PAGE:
After completion of my university I got to be one of the staff of Himalayan Children’s Charities looking after the new program- Dhading Children’s Initiative (DCI). Now I am an independent girl working to support myself and living on my own. The self-confidence in me to do better in life, and the degree that I hold (Bachelor in Business Studies) are the biggest accomplishments that I have. The HCC graduation program was a big day of my life as I realized the drastic change in my life prior to 13 years ago. Now I look at my life and find a positive change in me; I look after many programs of HCC; Dhading Children’s Initiative (DCI) and the school support to the children in different schools of Nepal; Dhading, Nuwakot, Dolakha. I am also involved in project coordination for Creating Possibilities, Nepal. I feel so privileged to be a part of this program as I was a student of this program and now an active staff member.
The changes in me, my identity as an independent youth of Nepal, and my readiness to move forward with a vision of helping the needy children and women is all possible all because of HCC.
Hello! I am Khil Bahadur Thapa, graduating student supported by Himalayan Children's Charity for past 15 years in my education, training, accommodation and food. I have been so lucky out of many to get this support. Today I am what I got from HCC. They have always been supportive in the things that I love to do and provided me guidance, care and love. I am Public Health graduate from one of the prestigious colleges in the country, and currently working as a program coordinator in one of the youth-leading NGOs called YUWA, where I also serve as a Secretary. Like me, there are many other children who are pursuing their educations with full support from HCC. Besides academic support HCC believes in all round development of children, regardless of their family backgrounds. This is because we are children who do not have either or both parents. Life skills training and links with experts in the field are other very important parts of HCC. Here, we live as a big family helping each other. This helps us to live together in the society later when we graduate from HCC. Out of many things that I got and learned from HCC, giving back is what most fascinates me and I have been doing this through small steps. I feel really blessed and pleased to write my review for such a great organization.
HCC is supporting about 100 kids who were orphaned by the earthquakes in 2015. These kids are from Dhading district where I come from too. With the help from HCC, those kids have been able to continue their school and dream big. I have personally met over 40 of these kids and they highly appreciate the help they have been receiving from HCC and partners. I find that Susan, Bruce and Sadie are all about helping those who needs. I am very glad that they are doing great works in Nepal and making a difference in the lives of those kids who lost their loving parents.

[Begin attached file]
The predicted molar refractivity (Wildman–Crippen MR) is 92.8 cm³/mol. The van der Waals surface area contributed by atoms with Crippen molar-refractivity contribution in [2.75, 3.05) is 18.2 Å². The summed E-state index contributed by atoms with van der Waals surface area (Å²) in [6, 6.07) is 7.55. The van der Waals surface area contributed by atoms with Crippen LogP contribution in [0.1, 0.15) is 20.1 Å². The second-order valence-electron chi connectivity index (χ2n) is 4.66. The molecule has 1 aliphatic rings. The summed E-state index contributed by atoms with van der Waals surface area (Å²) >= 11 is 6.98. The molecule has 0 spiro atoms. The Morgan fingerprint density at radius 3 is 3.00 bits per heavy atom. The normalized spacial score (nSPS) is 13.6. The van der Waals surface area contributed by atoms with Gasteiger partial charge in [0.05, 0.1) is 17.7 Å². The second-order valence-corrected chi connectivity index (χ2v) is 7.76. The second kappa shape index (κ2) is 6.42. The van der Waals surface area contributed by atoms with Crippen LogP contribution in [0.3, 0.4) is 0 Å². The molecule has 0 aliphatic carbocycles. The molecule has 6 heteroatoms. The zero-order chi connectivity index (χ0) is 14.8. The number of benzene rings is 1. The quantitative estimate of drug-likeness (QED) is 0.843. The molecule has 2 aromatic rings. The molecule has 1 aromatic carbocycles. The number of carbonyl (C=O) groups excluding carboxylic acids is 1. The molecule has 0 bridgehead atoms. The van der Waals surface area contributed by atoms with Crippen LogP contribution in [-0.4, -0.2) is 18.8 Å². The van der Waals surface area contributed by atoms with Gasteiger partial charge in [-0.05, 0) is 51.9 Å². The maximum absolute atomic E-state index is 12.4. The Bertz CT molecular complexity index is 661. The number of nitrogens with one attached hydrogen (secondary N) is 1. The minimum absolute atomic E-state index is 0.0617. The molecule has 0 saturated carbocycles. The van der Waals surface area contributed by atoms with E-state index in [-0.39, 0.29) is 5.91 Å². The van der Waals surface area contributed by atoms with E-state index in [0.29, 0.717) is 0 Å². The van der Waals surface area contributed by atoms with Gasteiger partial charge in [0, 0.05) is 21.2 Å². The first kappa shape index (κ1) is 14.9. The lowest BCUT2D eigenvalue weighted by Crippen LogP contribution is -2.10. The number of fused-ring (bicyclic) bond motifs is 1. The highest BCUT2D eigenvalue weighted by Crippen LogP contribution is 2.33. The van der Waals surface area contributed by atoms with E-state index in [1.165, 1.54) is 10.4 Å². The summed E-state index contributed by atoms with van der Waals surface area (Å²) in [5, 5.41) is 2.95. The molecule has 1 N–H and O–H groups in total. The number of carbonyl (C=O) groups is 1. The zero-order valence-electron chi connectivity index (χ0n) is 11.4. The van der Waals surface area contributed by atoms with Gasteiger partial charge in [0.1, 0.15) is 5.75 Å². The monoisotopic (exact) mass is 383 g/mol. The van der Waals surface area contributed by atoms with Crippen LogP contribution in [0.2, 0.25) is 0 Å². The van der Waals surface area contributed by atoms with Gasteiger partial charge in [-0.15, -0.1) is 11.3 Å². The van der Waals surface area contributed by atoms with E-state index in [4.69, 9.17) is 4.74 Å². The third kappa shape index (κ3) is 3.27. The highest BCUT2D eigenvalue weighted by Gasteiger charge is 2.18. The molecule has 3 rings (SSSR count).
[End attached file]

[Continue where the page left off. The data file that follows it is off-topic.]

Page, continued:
You only have this one life and you should recognize that each day is gift. I am Mun Maya Rawal recently graduated student of HCC. I feel that it was yesterday I joined HCC, Can’t believe it’s already been 11 years. I am so blessed and lucky to be surrounded by so many people who are ready to give me a helping hand.
I can proudly say that I am a big sister, mentor and leader for my younger brothers and sisters in so many ways. I love spending my leisure time at Happy Home (Khushi Ghar) because my heart lives there.
Now I am well educated and working young woman. This wouldn’t be possible without the support of HCC sponsors.Thank you HCC sponsors for being with me in my hard and good times.
I had the unique opportunity to travel with the activity coordinator of HCC to outlying villages in Nepal and participate in a meeting to support and inform parents and students of the services being brought to the region as well as distribute scholarships to their families. The work was so impactful and life changing both for myself and for the students who were being served by this charity. I am pleased to continue my involvement and now we have a network in NYC of donors who are supporting students in Nepal to complete their education. The founders are kind and available, and their staff so well informed and have excellent communication skills. The homes they have built for students in the Kathmandu valley are warm and full of life, and their policy is so transparent and accessible that there is no doubt that all the donations and funds raised go directly to supporting these wonderful youth.
I have been a donor to HCC since Nepal suffered the devastating earthquake in April 2015 that orphaned so many of her vulnerable children. It was evident to me that HCC is an organization of great integrity which would channel the donations from individuals such as myself to where they were most needed - to provide direct services to these children. This March, I had the opportunity to travel to Nepal, visit HCC's group home in Kathmandu and meet a number of the children who have benefited from the program along with HCC's founders and local staff.